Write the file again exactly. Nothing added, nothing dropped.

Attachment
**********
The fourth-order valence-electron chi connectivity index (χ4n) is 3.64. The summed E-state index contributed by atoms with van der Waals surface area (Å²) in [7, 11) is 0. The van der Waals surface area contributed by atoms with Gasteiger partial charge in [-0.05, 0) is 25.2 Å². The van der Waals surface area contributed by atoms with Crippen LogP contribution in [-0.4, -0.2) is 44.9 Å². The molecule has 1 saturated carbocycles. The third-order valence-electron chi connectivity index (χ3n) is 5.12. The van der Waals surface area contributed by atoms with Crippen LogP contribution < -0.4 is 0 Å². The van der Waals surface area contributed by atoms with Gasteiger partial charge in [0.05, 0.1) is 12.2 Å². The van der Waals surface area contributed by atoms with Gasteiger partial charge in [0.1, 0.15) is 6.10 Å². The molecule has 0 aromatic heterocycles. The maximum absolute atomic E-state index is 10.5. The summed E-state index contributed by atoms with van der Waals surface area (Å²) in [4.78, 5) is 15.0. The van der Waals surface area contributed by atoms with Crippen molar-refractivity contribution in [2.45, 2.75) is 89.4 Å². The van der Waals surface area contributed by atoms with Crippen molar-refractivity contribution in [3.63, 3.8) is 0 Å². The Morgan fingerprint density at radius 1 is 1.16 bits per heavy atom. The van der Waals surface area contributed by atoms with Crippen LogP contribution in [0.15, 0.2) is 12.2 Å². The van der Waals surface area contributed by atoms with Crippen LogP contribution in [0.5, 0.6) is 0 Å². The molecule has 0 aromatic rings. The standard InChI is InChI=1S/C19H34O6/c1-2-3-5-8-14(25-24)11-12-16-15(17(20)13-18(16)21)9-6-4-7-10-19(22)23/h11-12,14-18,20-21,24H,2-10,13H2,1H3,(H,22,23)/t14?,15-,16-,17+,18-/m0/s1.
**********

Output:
The fourth-order valence-electron chi connectivity index (χ4n) is 3.64. The summed E-state index contributed by atoms with van der Waals surface area (Å²) in [7, 11) is 0. The van der Waals surface area contributed by atoms with Gasteiger partial charge in [-0.05, 0) is 25.2 Å². The van der Waals surface area contributed by atoms with Crippen LogP contribution in [-0.4, -0.2) is 44.9 Å². The molecule has 1 saturated carbocycles. The third-order valence-electron chi connectivity index (χ3n) is 5.12. The van der Waals surface area contributed by atoms with Crippen LogP contribution < -0.4 is 0 Å². The van der Waals surface area contributed by atoms with Gasteiger partial charge in [0.05, 0.1) is 12.2 Å². The van der Waals surface area contributed by atoms with Gasteiger partial charge in [0.1, 0.15) is 6.10 Å². The molecule has 0 aromatic heterocycles. The maximum absolute atomic E-state index is 10.5. The summed E-state index contributed by atoms with van der Waals surface area (Å²) in [4.78, 5) is 15.0. The van der Waals surface area contributed by atoms with Crippen molar-refractivity contribution in [2.45, 2.75) is 89.4 Å². The van der Waals surface area contributed by atoms with Crippen molar-refractivity contribution in [3.63, 3.8) is 0 Å². The Morgan fingerprint density at radius 1 is 1.16 bits per heavy atom. The van der Waals surface area contributed by atoms with Crippen LogP contribution in [0.15, 0.2) is 12.2 Å². The van der Waals surface area contributed by atoms with Crippen LogP contribution in [0.5, 0.6) is 0 Å². The molecule has 0 aromatic rings. The standard InChI is InChI=1S/C19H34O6/c1-2-3-5-8-14(25-24)11-12-16-15(17(20)13-18(16)21)9-6-4-7-10-19(22)23/h11-12,14-18,20-21,24H,2-10,13H2,1H3,(H,22,23)/t14?,15-,16-,17+,18-/m0/s1.